As far as reels go, they don't need to be huge, but you don't want something tiny. The best 2000 size Shimano or 20 size Okuma that you can afford will do just fine. Up until this year I've always used Shimano reels. I picked up an Okuma fly reel and was impressed with the quality, so I looked at their spinning reels, and was equally impressed. I think you get more for your money and the quality is on par with Shimano. I just picked up an Okuma Stinson Si20 at Bi-Mart last week, 7 ball bearings, butter smooth, perfect size for trout, on sale for $24.95.

Line is somewhere that your preference will determine your purchase, mono, braid or flouro. But don't skimp here, cheap line is just that, cheap. I use Berkley Vanish Transition in 6lb. Its a flourocarbon that is visible above water but clear under.

These are just my suggestions, your mileage may vary. But get the best brand name stuff you can afford, you can get a nice setup that will last for years for less than $100.


Mattco, you have some very good ideas. In fact, I have SEVERAL rods and reels that I have picked up at yard/garage sales for as little as $5 or $10. So they were used when I bought them and I still have many of them several years later! So, you don't have to spend a fortune if you can't or don't want to. Technique, tackle, and timing are more important to actually catching fish.

And I couldn't agree more with the TWO ROD and TWO REEL approach. Many years ago, I traveled more than an hour to chase some summer steelies. My rod tip broke after 20 minutes after arriving. I had NO back up rod (or reel). Ever since then I ALWAYS TAKE 2 rods and 2 reels. If one craps out or breaks, you will have a back up and can keep on fishing!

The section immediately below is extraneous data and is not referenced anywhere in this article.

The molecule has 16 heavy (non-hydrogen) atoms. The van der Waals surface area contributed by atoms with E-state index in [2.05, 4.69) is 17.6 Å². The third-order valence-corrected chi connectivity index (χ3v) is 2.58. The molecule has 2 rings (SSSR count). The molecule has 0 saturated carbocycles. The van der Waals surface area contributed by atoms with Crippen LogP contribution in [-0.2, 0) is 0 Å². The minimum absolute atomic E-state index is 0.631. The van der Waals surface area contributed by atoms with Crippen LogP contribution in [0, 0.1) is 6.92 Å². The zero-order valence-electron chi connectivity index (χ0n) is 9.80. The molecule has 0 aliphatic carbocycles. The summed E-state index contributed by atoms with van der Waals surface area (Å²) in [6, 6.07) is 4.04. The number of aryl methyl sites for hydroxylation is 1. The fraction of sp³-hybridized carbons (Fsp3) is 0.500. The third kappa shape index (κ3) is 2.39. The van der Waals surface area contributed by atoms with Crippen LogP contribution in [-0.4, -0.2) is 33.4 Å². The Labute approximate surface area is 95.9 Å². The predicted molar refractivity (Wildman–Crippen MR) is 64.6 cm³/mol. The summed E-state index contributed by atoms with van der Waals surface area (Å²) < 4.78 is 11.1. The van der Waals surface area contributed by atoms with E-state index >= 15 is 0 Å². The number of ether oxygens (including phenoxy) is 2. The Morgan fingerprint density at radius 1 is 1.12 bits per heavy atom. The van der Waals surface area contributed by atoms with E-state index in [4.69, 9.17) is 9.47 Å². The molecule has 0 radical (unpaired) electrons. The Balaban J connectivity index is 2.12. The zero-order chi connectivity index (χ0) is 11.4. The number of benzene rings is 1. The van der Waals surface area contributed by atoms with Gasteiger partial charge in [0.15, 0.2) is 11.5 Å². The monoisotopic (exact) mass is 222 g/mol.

And I agree about your line too. Do NOT skimp, if possible. Spend as much as you can afford and get quality line. I too, like a line that is invisible to the fish...but the name isn't coming to me at the moment...DOH!

Happy trails,

TD
 
Raincatcher

Raincatcher

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Good advice

Good advice

Very good advice here. The only thing I would add is to check the thrift stores and pawn shops in your area. I have seen some amazing rods and reels in both places. Don't wait too long to check the pawn shops,they raise the prices on seasonal stuff and in the spring/summer it all goes up about 30%.
Happy fishing!
 
S

SmallStreams

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Oregon City
I'm still using rods and reels purchased in the '60s & '70s. The gear does last, so definitely check garage sales, etc. Just skip rods with cracks, rust on the ferrules, loose guides, and chewed up rod butts/cork. Reels should be smooth when winding and the bail should open/close reliably. My old reels haven't really seen any maintenance and they're still in good shape!